Bill Introduced to Make Daylight Savings Time Permanent
Don't forget, this coming Sunday we "spring forward" one hour and it's glorious. Yeah, we may lose an extra hour of sleep, but the days last longer, the sun stays out, what could be better? Maybe making it permanent?
Florida Senators Marco Rubio and Rick Scott along with Florida Representative Vern Buchanan have introduced the Sunshine Protection Act of 2019. Rubio introduced a similar bill last year in his home state and then Governor Scott signed it. However, it needs federal approval for the change to not only take effect in Florida but potentially all across the country.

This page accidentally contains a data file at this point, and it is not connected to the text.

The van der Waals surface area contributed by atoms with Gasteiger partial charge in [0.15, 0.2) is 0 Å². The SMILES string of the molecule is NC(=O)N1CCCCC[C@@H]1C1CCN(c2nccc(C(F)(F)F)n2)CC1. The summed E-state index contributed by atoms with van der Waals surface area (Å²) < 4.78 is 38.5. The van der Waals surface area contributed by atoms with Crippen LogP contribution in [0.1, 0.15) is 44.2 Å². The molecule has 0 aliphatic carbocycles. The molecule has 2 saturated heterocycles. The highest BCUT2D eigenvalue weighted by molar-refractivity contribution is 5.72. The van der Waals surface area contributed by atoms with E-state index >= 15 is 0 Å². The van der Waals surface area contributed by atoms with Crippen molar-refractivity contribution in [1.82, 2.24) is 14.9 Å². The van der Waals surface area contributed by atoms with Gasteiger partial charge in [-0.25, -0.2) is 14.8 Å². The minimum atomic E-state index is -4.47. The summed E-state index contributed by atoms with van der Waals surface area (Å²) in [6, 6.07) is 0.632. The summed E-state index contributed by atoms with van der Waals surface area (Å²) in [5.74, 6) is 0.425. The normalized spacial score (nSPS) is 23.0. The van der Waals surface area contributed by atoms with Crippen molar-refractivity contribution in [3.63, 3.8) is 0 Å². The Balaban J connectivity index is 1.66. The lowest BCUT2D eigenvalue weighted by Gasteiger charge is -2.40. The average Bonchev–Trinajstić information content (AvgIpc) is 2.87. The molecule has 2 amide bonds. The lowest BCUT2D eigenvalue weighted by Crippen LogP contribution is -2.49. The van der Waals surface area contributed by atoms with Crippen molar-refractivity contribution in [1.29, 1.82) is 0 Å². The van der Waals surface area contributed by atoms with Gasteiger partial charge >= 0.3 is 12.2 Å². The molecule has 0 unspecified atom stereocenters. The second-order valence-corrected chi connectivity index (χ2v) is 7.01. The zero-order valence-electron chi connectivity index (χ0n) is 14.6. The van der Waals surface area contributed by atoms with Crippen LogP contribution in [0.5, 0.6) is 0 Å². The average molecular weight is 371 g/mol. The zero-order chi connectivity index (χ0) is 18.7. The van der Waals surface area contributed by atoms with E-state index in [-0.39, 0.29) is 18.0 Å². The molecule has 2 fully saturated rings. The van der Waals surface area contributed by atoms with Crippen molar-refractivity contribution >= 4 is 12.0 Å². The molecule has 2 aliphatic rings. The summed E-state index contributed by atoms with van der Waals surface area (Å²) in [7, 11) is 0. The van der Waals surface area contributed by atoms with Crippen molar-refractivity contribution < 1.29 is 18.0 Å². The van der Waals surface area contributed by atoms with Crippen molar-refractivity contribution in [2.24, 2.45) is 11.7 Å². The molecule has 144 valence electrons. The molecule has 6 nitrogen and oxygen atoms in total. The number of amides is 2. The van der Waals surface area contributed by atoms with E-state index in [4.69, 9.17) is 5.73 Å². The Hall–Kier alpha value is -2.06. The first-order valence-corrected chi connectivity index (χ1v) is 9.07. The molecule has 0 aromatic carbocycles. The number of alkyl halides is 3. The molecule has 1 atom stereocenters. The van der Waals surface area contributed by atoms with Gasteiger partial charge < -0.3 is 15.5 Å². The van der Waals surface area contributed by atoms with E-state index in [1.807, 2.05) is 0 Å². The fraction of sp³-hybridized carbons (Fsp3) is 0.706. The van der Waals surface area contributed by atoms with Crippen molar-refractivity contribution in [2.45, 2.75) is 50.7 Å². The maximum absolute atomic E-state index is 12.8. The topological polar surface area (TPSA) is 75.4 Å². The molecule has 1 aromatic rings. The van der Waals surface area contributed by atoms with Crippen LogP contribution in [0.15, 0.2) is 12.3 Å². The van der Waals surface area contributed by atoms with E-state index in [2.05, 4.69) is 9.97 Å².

Daylight Savings Time occurs in March and lasts for eight months. The only states that observe standard time year-round are Arizona and Florida.
So why make it permanent? The Florida lawmakers argue there would be fewer car crashes, crime would decrease, and energy would be saved. One main point to not change to daylight savings time? Students would head to school when it may still be dark outside.
Did you know this isn't the first time there's been a change to make daylight savings time permanent? Both periods have to do with conserving fuel, between 1942 and 1945 during World War II and again in 1974 into part of 1975, but the issue with students going to school in the dark ended the experiment after 16 months.
After all is said and done, Florida may be the only state getting an extra hour of sunshine.